Focus on Faith

Phil Collins' "Focus on Faith" column appears Saturdays in The Penticton Herald and Kelowna Daily Courier

There are moments you will never forget where you were when they happened.

I remember sitting on my grandmother’s floor, consuming strawberry milk, watching TV when the show was interrupted to announce the king was dead; yes, the King of Rock and Roll, Elvis Presley, had died.

Then the early Sunday morning, I was driving to Seven Oaks in Kent to speak in a Baptist church; frustratingly, I couldn't find the usual upbeat radio station to wake me up, then they announced Princess Diana had been killed in a car crash in Paris.

Then the events of 9/11, I stood staring at a TV screen in a shop window, wondering if this was real or a movie.

We will all now remember when we heard that her Majesty Queen Elizabeth II had died, a moment that will never be forgotten. Her life and death will be significant as a unique historical moment.

Queen Elizabeth II will be laid to rest this coming Monday with a spectacular service at Westminster Abbey. People worldwide will recall a life of complete dedication and unwavering devotion, the longest serving Monarch in British history, and the Queen’s very genuine and active faith.

If you have watched the moving journey of the Queen's coffin, from Balmoral Castle to Edinburgh and on to London, you will notice the many church services, with bells ringing, prayers being spoken, choirs and psalms echoing through ancient homes of worship.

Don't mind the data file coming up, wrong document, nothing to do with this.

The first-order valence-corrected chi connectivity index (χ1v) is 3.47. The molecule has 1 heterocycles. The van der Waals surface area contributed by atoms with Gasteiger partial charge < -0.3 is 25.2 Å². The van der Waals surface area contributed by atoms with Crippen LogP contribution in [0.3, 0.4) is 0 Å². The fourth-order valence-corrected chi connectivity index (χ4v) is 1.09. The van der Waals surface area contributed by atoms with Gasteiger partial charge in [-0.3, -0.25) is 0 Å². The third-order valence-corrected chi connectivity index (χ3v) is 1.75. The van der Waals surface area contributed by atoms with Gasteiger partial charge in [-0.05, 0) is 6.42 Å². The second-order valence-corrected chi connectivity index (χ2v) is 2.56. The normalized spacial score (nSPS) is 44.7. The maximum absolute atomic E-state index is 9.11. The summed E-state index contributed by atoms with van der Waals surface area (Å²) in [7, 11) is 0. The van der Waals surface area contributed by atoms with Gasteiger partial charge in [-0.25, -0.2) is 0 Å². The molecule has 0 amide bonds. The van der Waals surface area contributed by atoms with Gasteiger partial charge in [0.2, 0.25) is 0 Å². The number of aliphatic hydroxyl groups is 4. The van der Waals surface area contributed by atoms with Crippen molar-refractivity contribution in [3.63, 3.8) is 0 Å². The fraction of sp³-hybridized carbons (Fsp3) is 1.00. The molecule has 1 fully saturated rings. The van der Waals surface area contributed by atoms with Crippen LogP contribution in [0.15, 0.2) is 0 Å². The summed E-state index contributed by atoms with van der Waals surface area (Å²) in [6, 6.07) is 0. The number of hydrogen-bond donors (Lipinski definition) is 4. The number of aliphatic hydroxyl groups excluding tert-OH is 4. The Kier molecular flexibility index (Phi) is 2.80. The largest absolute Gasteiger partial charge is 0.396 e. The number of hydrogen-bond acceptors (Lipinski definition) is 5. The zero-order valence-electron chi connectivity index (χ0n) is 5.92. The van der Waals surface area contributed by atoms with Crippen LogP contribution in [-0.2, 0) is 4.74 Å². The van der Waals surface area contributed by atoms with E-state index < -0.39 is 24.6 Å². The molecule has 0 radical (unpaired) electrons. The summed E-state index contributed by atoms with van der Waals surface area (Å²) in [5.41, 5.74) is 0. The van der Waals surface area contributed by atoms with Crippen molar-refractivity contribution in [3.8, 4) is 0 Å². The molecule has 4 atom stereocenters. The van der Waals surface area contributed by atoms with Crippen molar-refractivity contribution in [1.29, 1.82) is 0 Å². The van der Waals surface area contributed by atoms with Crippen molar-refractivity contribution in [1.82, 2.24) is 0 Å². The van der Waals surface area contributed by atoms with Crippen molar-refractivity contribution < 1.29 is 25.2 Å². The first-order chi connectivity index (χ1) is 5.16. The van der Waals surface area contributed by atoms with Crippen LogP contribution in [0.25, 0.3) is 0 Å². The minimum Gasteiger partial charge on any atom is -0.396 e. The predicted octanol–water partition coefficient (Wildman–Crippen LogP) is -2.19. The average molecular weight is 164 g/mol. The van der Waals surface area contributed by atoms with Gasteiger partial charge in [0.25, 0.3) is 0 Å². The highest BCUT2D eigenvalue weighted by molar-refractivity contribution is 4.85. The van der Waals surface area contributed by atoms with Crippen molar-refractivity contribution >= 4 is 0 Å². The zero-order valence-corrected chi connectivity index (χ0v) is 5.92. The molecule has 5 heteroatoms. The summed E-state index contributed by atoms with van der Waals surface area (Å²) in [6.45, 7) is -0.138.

I grew up listening to the Queen's Christmas Day address; wearing our Christmas cracker paper crowns, having consumed endless turkey and Christmas pudding, we all sat around the small TV with the relatives and listened before most of the adults began snoring.

After coming to a deep personal faith, I noticed how much the Queen spoke of genuine faith and expressions of hope; in 2002, she said, “I know just how much I rely on my faith to guide me through the good times and the bad. Each day is a new beginning; I know that the only way to live my life is to try to do what is right, to take the long view, to give of my best in all that the day brings, and to put my trust in God. Like others of you who draw inspiration from your own faith, I draw strength from the message of hope in the Christian gospel.”

We recall the death of significant people and events because of how the person or the event impacted us.

Christ’s life and death are remembered throughout history and by a substantial percentage of people across the globe because he gave us so much life, faith, hope, forgiveness, joy, salvation and eternity, and he is still giving that hope away today.

Having met with the Queen before her death, the Archbishop of Canterbury said, “I came away thinking there is someone who has no fear of death, has hope in the future, knows the rock on which she stands, and that gives her strength.”

May we all live like this.

Phil Collins is pastor at Willow Park Church in Kelowna.